Ring the bells that still can ring
Forget your perfect offering
There is a crack, a crack in everything
That’s how the light gets in.
Leonhard Cohen, Anthem (Selected Poems, 1956 – 1968)
“Without friends no one would choose to live,” Aristotle declares, while C.S. Lewis states:
Friendship is unnecessary, like philosophy, like art, like the universe itself (for God did not need to create). It has no survival value; rather it is one of those things which give value to survival.
Friendship is a key theme in the stories of each of three musical-oriented films which arrived in theaters from late 2018 to the summer of 2019: Bohemian Rhapsody(November 2018) a tribute to Queen and Freddy Mercury, Rocketman(May 2019) about Elton John, and Yesterday (June 2019) the story of a world made dystopic, as it were, by the absence of the Beatles and their music.   All three revolve about a main character whose life story consists of a quest for friendship, belonging, and love. For Freddie Mercury and Elton John, their music flows naturally from the relational struggles in their lives. Yesterday’s Jack Malik, the only musician (and just one of three people total) who remembers the music of the Beatles after earth gets a global reset, has a similar quest for belonging, true friendship, and love. The music of all three films expresses a yearning to escape dystopia and find a sense of belonging that proves elusive. Despite Tolstoy’s wisdom that “happy families are all alike; every unhappy family is unhappy in its own way,” the dystopias of the three films are remarkably similar. All show lead characters struggling for identity and belonging in a world of selfish relations, whether in the form of unloving parents and family (Rocketman), or friends and agents who act as selfish leeches (all three); in each film, it is ultimately true friendship and family that rescue each.
There is also a romantic and sexual component to all three stories, as Elton John and Freddie Mercury are well-known for their bisexuality, while Malik’s fictional story is one of friendship and finally romance with his childhood and lifelong friend Ellie McKinnon. The stories of all three lead characters show both selfish and sacrificial friendships. Rocketman and Bohemian Rhapsody each seek to ultimately tell the story of romantic homosexual love, but both, in fact, show the need for (non-romantic) male friendship. In Yesterday, the sacrificial friendship of Ellie (Malik’s enthusiastic and supportive friend and manager) highlights the story as Malik comes to realize the insufficiency of relegating her to the (merely) “friend column.” Quite unlike Mercury and John, Ellie refuses to allow herself (and Jack) to settle for shallow and carnal pleasures (a one-night stand), whereas John and Mercury both (admittedly, by the characters themselves) become lost for prolonged periods in selfish and debauched lifestyles.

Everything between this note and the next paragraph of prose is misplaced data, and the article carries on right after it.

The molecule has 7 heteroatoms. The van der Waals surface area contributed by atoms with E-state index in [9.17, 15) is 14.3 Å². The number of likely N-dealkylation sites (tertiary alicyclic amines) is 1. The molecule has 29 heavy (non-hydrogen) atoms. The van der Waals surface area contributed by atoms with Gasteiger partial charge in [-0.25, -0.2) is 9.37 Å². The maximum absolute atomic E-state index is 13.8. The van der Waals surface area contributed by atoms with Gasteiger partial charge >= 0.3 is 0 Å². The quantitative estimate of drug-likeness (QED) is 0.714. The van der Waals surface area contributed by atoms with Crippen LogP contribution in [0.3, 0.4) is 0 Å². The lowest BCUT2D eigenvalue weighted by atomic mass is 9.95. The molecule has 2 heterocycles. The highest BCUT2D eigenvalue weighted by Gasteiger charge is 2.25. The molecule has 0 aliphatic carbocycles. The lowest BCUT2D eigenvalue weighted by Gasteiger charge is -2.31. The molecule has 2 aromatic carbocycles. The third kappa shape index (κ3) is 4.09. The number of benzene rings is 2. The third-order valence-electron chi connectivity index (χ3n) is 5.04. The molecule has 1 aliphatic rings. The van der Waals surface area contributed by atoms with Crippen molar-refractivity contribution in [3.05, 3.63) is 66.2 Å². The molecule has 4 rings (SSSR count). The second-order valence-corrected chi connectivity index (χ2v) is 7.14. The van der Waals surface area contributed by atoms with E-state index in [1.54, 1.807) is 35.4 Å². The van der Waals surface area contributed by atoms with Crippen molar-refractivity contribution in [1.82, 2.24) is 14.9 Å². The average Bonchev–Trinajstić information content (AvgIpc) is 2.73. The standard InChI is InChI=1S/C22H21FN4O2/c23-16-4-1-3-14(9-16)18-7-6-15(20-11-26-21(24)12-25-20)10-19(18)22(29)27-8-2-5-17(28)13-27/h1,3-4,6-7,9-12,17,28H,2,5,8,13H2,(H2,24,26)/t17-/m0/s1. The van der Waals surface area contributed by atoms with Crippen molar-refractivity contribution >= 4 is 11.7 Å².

Bohemian Rhapsody and Rocketman: Dystopia, Belonging and Identity
Freddie Mercury explains of the essence of Queen eloquently with:
We’re four misfits who don’t belong together, we’re playing for the other misfits They’re the outcasts, right at the back of the room. We’re pretty sure they don’t belong either. We belong to them.
The dystopia of not belonging faces all the leads as we watch them struggle to find their place both outside and eventually within the music world. Mercury, often derogatorily called a “Paki” (from Pakistan, although as his father explains, “We are Parsi Indian who left Persia a thousand years ago to avoid persecution”), finds his niche as a vocalist almost directly due to his unsightly appearance; his enlarged mouth with four extra incisor teeth gave Mercury extra volume and hence range of voice. Mercury and Queen pioneer a style at times (usually) outrageous but tailored to their followers, the “misfits.” After entertaining massive audiences on a tour of South America in 1981 and hearing Mercury’s love song (Love of My Life) to his fiancée, Mary Austin, sung back by the crowd, Queen developed the crowd-participating chant rhythm (two stomps then a clap) for their hit song We Will Rock You. Queen’s music thus explicitly appeals to the outsider, and to those who don’t belong in a dystopic world of misfits.